Distillate inventories declined by -1.1 million barrels. There was an abnormal surge in demand of 643,000 bpd or 4.5 million barrels. I am surprised inventories did not decline further. Distillate inventories are only fractionally higher than year ago levels.

The increased demand for distillates and gasoline put their consumption levels at eight-week highs.

Green squares are multiyear highs. Yellow is multiyear low. Orange is multi month high. Pinks is multi-week highs. The number of active gas rigs rose +4 from the 18 year low at 350 the prior week.

Inventory Snapshot

Crude Inventory Chart

Gasoline Inventory Chart

Distillate Inventory Chart

The combination of the existing home sales and expectations for declining QE pushed the dollar index to a new two-year high. Gold moved in a $60 range from $1353 to $1413 and closed at $1368. If the economy is improving and the Fed is tapering soon then the Armageddon trade for gold is over and gold prices could fade. However, the offset to the Fed exit should be higher interest rates and higher inflation and that will support gold prices.

Gold is close to a double bottom according to some analysts while others believe that bottom will fail. The last several days have seen traders buying the dip but there is no follow through as you would expect from a real bottom rebound. You can blame that on the dollar and the urge to take money out of gold and invest it into equities. If the equity market finally corrects that money will flow back into gold at least temporarily.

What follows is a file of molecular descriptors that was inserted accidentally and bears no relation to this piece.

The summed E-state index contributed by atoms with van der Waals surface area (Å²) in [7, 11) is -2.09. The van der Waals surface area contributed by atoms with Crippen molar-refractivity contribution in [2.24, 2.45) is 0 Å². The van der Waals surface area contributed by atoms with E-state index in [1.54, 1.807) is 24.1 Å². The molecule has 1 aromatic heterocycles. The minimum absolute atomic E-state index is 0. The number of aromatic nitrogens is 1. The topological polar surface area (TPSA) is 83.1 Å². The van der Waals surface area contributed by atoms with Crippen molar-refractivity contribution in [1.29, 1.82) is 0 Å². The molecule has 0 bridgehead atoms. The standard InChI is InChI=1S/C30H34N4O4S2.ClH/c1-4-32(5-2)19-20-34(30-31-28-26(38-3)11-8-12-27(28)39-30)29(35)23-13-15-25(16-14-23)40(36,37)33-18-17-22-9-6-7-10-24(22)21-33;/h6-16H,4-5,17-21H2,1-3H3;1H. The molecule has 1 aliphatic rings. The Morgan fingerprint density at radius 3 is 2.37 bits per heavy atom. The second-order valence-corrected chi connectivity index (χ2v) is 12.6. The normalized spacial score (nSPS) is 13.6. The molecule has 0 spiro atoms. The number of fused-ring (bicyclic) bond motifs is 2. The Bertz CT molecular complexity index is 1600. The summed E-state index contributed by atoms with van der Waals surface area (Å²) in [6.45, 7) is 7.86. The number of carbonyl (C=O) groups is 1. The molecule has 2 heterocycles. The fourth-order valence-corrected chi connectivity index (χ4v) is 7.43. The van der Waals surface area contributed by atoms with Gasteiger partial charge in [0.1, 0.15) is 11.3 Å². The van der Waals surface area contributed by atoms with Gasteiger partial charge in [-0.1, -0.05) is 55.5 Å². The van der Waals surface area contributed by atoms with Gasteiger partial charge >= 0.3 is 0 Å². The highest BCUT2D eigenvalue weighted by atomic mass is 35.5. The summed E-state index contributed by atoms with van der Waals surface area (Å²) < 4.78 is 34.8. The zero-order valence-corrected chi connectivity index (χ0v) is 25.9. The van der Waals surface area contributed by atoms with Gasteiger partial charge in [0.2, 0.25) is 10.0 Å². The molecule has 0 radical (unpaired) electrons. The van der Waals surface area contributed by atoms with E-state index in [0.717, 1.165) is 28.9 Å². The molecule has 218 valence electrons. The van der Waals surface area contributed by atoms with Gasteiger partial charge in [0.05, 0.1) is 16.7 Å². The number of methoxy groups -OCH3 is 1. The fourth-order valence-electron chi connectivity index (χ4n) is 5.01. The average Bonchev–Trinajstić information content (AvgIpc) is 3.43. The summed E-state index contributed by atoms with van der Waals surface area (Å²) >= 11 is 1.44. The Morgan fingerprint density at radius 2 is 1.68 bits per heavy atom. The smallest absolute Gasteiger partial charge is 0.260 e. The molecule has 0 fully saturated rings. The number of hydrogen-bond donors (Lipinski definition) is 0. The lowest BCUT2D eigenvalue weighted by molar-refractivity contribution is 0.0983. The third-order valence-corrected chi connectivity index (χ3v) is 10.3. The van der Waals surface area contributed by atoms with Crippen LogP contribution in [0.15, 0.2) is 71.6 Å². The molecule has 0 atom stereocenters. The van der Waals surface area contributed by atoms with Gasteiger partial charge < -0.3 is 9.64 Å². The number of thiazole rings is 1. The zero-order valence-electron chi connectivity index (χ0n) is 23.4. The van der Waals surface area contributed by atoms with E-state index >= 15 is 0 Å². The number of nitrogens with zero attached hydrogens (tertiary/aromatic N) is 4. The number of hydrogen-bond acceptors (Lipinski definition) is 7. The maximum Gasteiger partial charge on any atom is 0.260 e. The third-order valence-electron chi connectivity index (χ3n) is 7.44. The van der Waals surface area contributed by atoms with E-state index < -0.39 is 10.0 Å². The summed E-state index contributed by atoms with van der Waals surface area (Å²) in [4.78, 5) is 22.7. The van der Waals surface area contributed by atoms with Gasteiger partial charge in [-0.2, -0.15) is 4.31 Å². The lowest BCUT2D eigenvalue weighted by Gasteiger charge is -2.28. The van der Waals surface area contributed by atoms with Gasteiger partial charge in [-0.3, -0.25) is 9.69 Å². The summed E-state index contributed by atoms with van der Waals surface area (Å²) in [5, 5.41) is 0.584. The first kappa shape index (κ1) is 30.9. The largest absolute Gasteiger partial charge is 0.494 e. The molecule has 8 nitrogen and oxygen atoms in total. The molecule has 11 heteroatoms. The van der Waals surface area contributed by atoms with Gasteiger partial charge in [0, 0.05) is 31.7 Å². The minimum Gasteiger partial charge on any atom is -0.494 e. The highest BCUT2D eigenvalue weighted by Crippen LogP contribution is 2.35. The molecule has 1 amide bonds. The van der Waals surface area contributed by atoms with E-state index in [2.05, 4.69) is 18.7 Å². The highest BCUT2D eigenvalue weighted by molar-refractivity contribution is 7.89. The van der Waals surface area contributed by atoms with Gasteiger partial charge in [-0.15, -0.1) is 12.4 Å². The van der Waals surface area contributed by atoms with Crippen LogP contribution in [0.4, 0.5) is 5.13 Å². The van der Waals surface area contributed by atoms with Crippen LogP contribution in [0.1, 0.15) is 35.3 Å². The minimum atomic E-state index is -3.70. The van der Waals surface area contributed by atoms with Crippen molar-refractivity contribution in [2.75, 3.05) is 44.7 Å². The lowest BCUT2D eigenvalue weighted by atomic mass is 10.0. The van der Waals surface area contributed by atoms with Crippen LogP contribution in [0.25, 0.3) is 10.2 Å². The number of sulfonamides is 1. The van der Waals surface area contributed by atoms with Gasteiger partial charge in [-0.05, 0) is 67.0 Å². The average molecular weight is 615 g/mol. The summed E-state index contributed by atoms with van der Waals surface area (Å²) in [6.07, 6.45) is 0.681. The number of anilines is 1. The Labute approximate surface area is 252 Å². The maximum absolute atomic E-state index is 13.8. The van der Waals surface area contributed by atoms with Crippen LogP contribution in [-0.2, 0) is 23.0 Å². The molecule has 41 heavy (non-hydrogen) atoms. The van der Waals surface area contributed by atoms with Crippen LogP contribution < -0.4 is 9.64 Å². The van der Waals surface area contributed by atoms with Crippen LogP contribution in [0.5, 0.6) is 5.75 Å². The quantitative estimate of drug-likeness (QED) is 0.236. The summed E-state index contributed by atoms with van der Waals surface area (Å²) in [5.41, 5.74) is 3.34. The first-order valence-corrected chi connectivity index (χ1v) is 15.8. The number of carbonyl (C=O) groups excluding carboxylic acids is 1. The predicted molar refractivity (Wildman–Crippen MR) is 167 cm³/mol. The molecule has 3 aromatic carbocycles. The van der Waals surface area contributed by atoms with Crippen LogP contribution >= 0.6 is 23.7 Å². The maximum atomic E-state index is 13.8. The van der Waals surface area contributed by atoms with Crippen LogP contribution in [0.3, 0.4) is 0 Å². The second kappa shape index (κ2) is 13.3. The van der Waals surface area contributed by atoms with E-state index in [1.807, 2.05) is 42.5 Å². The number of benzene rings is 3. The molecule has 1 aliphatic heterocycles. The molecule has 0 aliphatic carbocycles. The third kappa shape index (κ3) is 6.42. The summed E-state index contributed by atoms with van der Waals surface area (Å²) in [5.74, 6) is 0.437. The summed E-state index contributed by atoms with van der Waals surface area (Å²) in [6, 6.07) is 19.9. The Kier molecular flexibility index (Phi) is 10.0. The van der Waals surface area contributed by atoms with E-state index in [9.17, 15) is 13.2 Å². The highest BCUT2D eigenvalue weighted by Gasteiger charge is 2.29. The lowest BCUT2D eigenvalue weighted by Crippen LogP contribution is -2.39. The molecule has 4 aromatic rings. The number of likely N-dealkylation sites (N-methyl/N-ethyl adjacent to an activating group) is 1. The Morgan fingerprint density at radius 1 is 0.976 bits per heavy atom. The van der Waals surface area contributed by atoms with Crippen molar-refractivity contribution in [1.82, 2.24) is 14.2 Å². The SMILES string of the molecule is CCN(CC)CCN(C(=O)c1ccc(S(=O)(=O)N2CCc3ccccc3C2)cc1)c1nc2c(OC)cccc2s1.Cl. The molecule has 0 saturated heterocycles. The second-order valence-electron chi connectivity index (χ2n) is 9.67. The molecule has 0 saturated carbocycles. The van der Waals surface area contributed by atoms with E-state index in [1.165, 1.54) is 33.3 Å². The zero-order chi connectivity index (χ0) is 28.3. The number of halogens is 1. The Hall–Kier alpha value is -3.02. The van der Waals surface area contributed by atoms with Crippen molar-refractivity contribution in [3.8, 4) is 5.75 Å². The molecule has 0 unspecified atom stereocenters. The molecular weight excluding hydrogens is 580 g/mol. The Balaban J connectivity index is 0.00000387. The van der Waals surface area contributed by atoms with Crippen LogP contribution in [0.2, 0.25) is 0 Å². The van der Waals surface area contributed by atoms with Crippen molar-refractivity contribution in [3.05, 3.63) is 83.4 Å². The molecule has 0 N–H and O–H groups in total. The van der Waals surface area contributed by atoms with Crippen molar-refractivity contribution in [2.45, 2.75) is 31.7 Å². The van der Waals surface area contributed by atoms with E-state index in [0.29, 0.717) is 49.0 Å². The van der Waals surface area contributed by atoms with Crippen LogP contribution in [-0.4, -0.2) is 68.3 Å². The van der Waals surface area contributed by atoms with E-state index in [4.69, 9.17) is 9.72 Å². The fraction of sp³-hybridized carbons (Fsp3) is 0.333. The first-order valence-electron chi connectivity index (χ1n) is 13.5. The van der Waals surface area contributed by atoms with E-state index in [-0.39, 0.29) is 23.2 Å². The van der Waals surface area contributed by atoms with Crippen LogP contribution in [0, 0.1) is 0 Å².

Gold Chart

Dollar Index Chart

The yield on the ten-year treasury moved over 2% on expectations for an eventual end to Fed stimulus. I think it is premature but markets look six months into the future and I suspect the Fed will have made some stimulus changes in that period. As treasuries decline and yields rise we could see acceleration in the rotation out of bonds and into equities.

Ten-year Treasury Yield Chart

Iran met with the IAEA and the P5+1 UN nations last week and was successful in getting nothing accomplished for the 10th consecutive meeting. Successfully concluding each meeting without any agreement gives Iran another two months of breathing room to continue enriching uranium.

Today, a week after the IAEA meeting, Iran announced it has increased its output of uranium and installed additional high technology centrifuges in order to enrich uranium faster. Stockpiles of medium-enriched uranium at 20% rose to 324 kilos (714 pounds) from 280 kilos it reported back in February. About 175 kilos are required to make a bomb.

The IAEA said they are continuing to try and track the usage of the enriched uranium but are "unable to provide credible assurance about the absence of undeclared nuclear material and activities in Iran." They are limited to the information Iran gives them and there is nothing to prevent Iran from secretly diverting enriched uranium to weapons testing.

The IAEA said Iran was accelerating the installation of faster and more advanced centrifuges at the Natanz facility.

The full IAEA report claiming it is "essential and urgent for Iran to engage" in the diplomatic discussions will be published on June 3rd. This should be a trigger point for decisions by Israel and the U.S. on action over the nuclear red line in Iran.

Sanford Bernstein Research said today that Chinese oil consumption will rise at an average rate of 5% to reach 12.9 mbpd in 2018 from the 9.6 mbpd pace of 2012. This is higher than the +4% rate predicted by the IEA.